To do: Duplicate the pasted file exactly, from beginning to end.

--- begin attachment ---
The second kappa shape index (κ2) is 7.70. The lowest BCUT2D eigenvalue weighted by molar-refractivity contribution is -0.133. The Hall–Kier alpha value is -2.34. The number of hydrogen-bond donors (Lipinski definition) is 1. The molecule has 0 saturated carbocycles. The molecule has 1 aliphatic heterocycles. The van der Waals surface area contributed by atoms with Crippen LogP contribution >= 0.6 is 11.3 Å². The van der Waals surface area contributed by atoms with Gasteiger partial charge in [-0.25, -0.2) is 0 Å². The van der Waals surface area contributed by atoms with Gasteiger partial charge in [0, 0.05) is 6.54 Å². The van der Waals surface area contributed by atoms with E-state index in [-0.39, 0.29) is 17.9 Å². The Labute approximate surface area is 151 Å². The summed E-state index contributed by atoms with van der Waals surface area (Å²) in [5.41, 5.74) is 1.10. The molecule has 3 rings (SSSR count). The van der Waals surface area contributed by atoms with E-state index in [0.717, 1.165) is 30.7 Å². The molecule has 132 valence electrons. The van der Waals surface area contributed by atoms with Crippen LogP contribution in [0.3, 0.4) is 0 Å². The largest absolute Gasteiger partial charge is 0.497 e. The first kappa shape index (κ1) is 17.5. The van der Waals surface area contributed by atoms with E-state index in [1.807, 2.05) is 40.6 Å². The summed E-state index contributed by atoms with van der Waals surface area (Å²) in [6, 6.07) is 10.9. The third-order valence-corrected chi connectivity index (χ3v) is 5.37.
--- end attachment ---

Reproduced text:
The second kappa shape index (κ2) is 7.70. The lowest BCUT2D eigenvalue weighted by molar-refractivity contribution is -0.133. The Hall–Kier alpha value is -2.34. The number of hydrogen-bond donors (Lipinski definition) is 1. The molecule has 0 saturated carbocycles. The molecule has 1 aliphatic heterocycles. The van der Waals surface area contributed by atoms with Crippen LogP contribution >= 0.6 is 11.3 Å². The van der Waals surface area contributed by atoms with Gasteiger partial charge in [-0.25, -0.2) is 0 Å². The van der Waals surface area contributed by atoms with Gasteiger partial charge in [0, 0.05) is 6.54 Å². The van der Waals surface area contributed by atoms with E-state index in [-0.39, 0.29) is 17.9 Å². The Labute approximate surface area is 151 Å². The summed E-state index contributed by atoms with van der Waals surface area (Å²) in [5.41, 5.74) is 1.10. The molecule has 3 rings (SSSR count). The van der Waals surface area contributed by atoms with E-state index in [0.717, 1.165) is 30.7 Å². The molecule has 132 valence electrons. The van der Waals surface area contributed by atoms with Crippen LogP contribution in [0.3, 0.4) is 0 Å². The largest absolute Gasteiger partial charge is 0.497 e. The first kappa shape index (κ1) is 17.5. The van der Waals surface area contributed by atoms with E-state index in [1.807, 2.05) is 40.6 Å². The summed E-state index contributed by atoms with van der Waals surface area (Å²) in [6, 6.07) is 10.9. The third-order valence-corrected chi connectivity index (χ3v) is 5.37.